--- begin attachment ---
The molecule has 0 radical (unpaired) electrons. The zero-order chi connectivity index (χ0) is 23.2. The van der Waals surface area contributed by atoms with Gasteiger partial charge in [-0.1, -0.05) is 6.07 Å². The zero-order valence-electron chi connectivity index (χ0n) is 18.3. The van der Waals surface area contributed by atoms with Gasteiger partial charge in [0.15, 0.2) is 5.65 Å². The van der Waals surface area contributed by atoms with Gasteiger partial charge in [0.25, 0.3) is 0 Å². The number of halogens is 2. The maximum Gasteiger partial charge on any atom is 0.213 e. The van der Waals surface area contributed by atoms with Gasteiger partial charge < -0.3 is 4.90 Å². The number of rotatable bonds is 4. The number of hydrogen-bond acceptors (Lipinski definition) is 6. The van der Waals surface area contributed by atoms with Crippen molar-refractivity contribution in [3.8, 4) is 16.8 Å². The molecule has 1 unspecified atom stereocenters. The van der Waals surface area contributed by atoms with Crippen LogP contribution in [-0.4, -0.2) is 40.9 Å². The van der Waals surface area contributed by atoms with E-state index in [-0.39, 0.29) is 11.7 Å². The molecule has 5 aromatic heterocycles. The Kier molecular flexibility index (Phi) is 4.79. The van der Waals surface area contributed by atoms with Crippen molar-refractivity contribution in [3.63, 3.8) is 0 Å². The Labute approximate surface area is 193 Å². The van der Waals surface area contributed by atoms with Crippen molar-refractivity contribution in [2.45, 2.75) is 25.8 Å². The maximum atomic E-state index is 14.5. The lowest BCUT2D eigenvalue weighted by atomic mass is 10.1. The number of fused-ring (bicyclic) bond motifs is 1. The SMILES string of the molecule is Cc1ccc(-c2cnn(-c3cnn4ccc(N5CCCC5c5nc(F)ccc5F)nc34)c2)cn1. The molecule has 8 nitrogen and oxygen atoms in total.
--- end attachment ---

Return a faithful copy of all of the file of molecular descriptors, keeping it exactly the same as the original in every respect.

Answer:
The molecule has 0 radical (unpaired) electrons. The zero-order chi connectivity index (χ0) is 23.2. The van der Waals surface area contributed by atoms with Gasteiger partial charge in [-0.1, -0.05) is 6.07 Å². The zero-order valence-electron chi connectivity index (χ0n) is 18.3. The van der Waals surface area contributed by atoms with Gasteiger partial charge in [0.15, 0.2) is 5.65 Å². The van der Waals surface area contributed by atoms with Gasteiger partial charge in [0.25, 0.3) is 0 Å². The number of halogens is 2. The maximum Gasteiger partial charge on any atom is 0.213 e. The van der Waals surface area contributed by atoms with Gasteiger partial charge < -0.3 is 4.90 Å². The number of rotatable bonds is 4. The number of hydrogen-bond acceptors (Lipinski definition) is 6. The van der Waals surface area contributed by atoms with Crippen molar-refractivity contribution in [3.8, 4) is 16.8 Å². The molecule has 1 unspecified atom stereocenters. The van der Waals surface area contributed by atoms with Crippen LogP contribution in [-0.4, -0.2) is 40.9 Å². The van der Waals surface area contributed by atoms with E-state index in [-0.39, 0.29) is 11.7 Å². The molecule has 5 aromatic heterocycles. The Kier molecular flexibility index (Phi) is 4.79. The van der Waals surface area contributed by atoms with Crippen molar-refractivity contribution in [3.63, 3.8) is 0 Å². The Labute approximate surface area is 193 Å². The van der Waals surface area contributed by atoms with Crippen molar-refractivity contribution in [2.45, 2.75) is 25.8 Å². The maximum atomic E-state index is 14.5. The lowest BCUT2D eigenvalue weighted by atomic mass is 10.1. The number of fused-ring (bicyclic) bond motifs is 1. The SMILES string of the molecule is Cc1ccc(-c2cnn(-c3cnn4ccc(N5CCCC5c5nc(F)ccc5F)nc34)c2)cn1. The molecule has 8 nitrogen and oxygen atoms in total.